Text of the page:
SINGAPORE - When the curtain rises, what the audience usually sees is what happens on stage - slick music, perfect scene changes and impeccable lighting.
What is out of sight and out of mind is the hard work behind the scenes to keep arts venues in tip-top shape.
The workers who keep productions running are the backbone of any show, though they often do not get as much credit as they deserve.
Lisabel Ting talks to four people who are familiar fixtures at performance spaces.
Clipping microphone on for Lee Kuan Yew
Idwan Sa'at, 41,
Assistant director of productions and operations at The Old Parliament House
He has more than 10 years of experience working at The Old Parliament House.
But Mr Idwan Sa'at's most memorable experience lasted less than five minutes. When then Minister Mentor Lee Kuan Yew attended the launch of the book Men In White there in 2009, Mr Idwan was tasked to attach the wireless microphone to his collar.
"Oh, it was a challenge," he recalls. "It was like 'Wah, the person who created Singapore is standing in front of me'."
He was so anxious about the task that he bungled his first attempt. "I was very, very nervous. I was shivering and I tried to clip the mic on, but could not clip."
Working at The Old Parliament House has also allowed him to brush shoulders with other dignitaries, including Emperor Akihito of Japan and Britain's Prince Andrew.
When he started work there in 2003, he never imagined that he would be meeting such dignitaries.
He got the job because of Mr Colin Goh, chief executive officer of The Old Parliament House.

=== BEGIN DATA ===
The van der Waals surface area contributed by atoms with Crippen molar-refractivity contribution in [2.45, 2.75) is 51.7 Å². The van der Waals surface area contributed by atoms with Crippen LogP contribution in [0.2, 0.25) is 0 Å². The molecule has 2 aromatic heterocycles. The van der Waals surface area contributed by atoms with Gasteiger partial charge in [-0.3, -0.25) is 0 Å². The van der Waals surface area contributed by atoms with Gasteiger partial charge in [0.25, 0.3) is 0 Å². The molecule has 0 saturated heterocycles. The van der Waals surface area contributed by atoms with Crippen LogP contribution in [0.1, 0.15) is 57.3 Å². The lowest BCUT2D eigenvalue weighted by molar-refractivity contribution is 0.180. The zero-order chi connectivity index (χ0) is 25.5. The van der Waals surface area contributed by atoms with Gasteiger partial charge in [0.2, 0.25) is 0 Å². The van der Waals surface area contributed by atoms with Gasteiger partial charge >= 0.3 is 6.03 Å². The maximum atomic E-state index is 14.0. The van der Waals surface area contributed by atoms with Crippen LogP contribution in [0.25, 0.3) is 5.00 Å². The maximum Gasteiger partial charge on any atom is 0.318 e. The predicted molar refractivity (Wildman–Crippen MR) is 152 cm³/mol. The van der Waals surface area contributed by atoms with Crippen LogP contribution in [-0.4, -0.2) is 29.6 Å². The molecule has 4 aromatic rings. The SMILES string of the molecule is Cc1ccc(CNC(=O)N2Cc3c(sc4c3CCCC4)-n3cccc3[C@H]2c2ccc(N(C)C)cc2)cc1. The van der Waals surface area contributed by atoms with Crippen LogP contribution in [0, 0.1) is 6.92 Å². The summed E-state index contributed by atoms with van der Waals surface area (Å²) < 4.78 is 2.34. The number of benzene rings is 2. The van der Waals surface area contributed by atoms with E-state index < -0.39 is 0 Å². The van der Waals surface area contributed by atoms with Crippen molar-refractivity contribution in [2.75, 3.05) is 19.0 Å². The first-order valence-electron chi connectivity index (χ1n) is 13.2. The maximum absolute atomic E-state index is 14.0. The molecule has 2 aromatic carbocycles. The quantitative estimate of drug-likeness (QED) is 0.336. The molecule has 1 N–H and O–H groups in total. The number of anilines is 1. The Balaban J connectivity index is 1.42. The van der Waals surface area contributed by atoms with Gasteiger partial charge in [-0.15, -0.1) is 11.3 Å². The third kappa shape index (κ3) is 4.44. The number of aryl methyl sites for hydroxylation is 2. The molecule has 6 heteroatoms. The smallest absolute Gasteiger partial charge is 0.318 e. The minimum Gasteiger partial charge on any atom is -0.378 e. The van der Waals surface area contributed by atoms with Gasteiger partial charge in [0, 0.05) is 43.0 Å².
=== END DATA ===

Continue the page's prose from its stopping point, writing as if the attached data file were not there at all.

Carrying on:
Mr Goh was general manager of Chijmes, where Mr Idwan worked, and Mr Idwan moved with him.
Mr Goh says: "I have known Idwan since 1998, first as a swinging bachelor, then a love-struck married man and now as a committed father of seven wonderful children.
"His highly rated work has been exemplary and he was instrumental in rallying his colleagues in getting The Arts House renovated and opened in just six weeks in March 2004."
Mr Idwan works from about 9am to 9 or 10pm every weekday, and his daily job involves working with contractors, as well as helping to set up for shows and maintaining the building.
While he says that most of the people he meets on the job are wonderful, "some of them can be quite demanding".
"They really act like they're divas. We encounter that quite a lot and it can be quite difficult. But in the end, we just have to provide and we don't want them to complain."
Although he tactfully declined to name names, he cites occasions when groups have demanded equipment which The Old Parliament House does not have or asked for very quick turnaround times between shows.
Despite this, he says that he enjoys the sociable aspect of the job.
"My favourite part of the job is to meet people with different kinds of lives, different kinds of culture and different kinds of needs. Every day for me is a challenge, it is totally different."